‘The Love Poem’. This is a poem about the difficulty of writing a love poem. The context of the poem is important: the whole of the volume in which it appeared, Rapture, is about a love affair. It’s like a modern-day sonnet sequence, only the poems are not sonnets but written in a whole range of different forms and styles, including free verse. But Rapture harks back to such sonnet sequences of the Renaissance as Shakespeare’s Sonnets and Sir Philip Sidney’s Astrophil and Stella. ‘The Love Poem’ shows that Duffy is aware of this rich tradition of love-poem sequences in English literature: it is a poem that feels the weight of these former masters – Shakespeare, Sidney, Donne, Shelley, Barrett Browning – and finds it difficult to write a love poem that won’t sound like a bad pastiche or copy of these literary greats.
‘Havisham’. Although this poem is from the 1993 collection Mean Time, it prefigures Duffy’s later collection of poems, The World’s Wife (1999), which would centre on female figures from history, myth, and literature, and give these women a voice. Miss Havisham, as her title reveals, is not a wife – that’s the root of her tragedy as a character in Dickens’s novel Great Expectations. In ‘Havisham’, Duffy tells Miss Havisham’s story, in the character’s own voice.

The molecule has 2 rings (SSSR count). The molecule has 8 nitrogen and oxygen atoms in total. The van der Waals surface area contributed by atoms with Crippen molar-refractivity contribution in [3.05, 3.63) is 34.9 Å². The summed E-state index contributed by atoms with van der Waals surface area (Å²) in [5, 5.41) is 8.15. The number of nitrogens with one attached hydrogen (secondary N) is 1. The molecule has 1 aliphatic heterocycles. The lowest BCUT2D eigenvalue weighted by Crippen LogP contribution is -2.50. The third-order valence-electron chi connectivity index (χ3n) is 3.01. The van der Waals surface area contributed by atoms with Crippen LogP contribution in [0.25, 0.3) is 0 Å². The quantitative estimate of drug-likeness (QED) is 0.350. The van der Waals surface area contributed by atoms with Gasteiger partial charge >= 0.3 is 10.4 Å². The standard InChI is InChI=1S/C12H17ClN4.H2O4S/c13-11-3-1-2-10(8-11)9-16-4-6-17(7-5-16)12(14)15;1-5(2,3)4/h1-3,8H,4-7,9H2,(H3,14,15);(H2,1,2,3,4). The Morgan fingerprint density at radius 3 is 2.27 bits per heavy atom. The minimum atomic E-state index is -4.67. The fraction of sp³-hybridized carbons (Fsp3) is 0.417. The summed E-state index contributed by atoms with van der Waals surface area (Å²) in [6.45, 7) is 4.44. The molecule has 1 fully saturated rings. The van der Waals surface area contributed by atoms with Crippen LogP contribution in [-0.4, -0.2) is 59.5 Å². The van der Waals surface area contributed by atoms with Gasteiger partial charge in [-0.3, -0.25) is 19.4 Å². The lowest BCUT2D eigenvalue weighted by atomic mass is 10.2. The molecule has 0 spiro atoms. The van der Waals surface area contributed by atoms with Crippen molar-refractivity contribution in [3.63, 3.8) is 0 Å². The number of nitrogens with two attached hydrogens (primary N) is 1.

‘Valentine’. An onion? This poem, also from Mean Time, centres on the speaker’s gift to her Valentine, not of a red rose or a cute card but an onion, of all things – because it cuts through the clichéd conventions of Valentine’s Day and, oddly, captures what true love is far more accurately, because it will induce tears but its memory will also linger long on your lips.
‘Anne Hathaway’. From The World’s Wife, this is told from the perspective of Shakespeare’s wife, focusing on the bed she shared with her husband, which is described as a place where Shakespeare would romantically woo and entertain Anne with his sweet words and kisses. Shakespeare left Anne in Stratford-upon-Avon at some point in the late 1580s (probably), and proceeded to make a name for himself as an actor and playwright upon the London stage. Stratford remained his first home, however, and he bought the biggest house in the town, New Place, with the profits he made from his canny business investments, and it was in Stratford that he was buried in 1616. His will famously – or infamously – mentions just one item to be left to poor Anne: the couple’s ‘second best bed’.